I am experimenting with methods of controlling compost temperature passively.
For those of you who are familiar with Schauberger's work already, you'll know what I'm talking about already. It's a simple principle based on how copper heats.
If you apply heat to one part of copper, the entire piece of copper wants to heat evenly. This is why chefs love copper. Steel does not heat evenly: some of the food is undercooked, some of it is burned.
In my case, I soldered an end cap to a copper pipe, filled it with "imploded" (stirred) water, and placed a second cap (loose and not affixed) onto the other end. The loose cap means you can always change it, clean it, etc. This pipe can be inserted into a compost pile. What does it do?
The copper pipe crosses varying zones of heat in the compost pile. The copper pipe is always warmer than the cold zone and cooler than the hot zone. The water inside the copper pipe constantly stirs, accumulates heat, and wants to radiate to the cooler parts of the pile.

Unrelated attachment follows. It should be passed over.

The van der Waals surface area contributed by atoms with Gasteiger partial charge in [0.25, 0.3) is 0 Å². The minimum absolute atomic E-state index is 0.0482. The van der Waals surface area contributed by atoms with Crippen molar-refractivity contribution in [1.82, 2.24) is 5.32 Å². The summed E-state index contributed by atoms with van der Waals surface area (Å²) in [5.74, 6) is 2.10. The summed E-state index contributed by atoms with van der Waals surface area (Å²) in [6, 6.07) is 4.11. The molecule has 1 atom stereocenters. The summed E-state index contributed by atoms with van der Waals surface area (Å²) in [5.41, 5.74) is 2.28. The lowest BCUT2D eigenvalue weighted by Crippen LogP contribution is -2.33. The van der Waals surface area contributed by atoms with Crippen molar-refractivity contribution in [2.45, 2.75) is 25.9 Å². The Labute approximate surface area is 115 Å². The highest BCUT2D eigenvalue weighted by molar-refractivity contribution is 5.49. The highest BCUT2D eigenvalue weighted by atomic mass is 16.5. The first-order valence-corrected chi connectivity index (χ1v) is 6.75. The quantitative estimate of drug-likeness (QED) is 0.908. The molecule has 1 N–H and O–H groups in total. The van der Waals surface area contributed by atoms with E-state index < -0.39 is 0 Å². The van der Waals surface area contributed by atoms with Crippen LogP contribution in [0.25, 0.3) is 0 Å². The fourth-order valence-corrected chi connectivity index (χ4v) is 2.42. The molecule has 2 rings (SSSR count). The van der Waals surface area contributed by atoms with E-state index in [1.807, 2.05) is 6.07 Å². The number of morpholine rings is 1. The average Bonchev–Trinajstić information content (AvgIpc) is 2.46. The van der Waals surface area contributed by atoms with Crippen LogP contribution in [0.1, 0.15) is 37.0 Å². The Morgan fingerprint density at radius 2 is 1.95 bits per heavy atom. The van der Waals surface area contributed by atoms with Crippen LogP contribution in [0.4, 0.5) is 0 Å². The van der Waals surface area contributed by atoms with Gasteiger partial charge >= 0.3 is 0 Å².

This is a cheap and easy way to stimulate a more vigorous self-stirring of a compost pile. I hypothesize that careful placement of one of these (or several) might mean that you would not have to turn a compost pile, but you would have a superior product as if you had turned the pile.
Yes, a twisted vortex shape would probably work better -- and if you can make them, contact me -- but there's little reason for a fancy and expensive contraption inserted into a compost pile. It is compost we're talking about after all!
It's up to you what kind of water goes inside the pipe: do you add biodynamic preparations? Or is water enough? How well does air (which obeys fluid dynamics too) work instead of water? It's too easy not to try.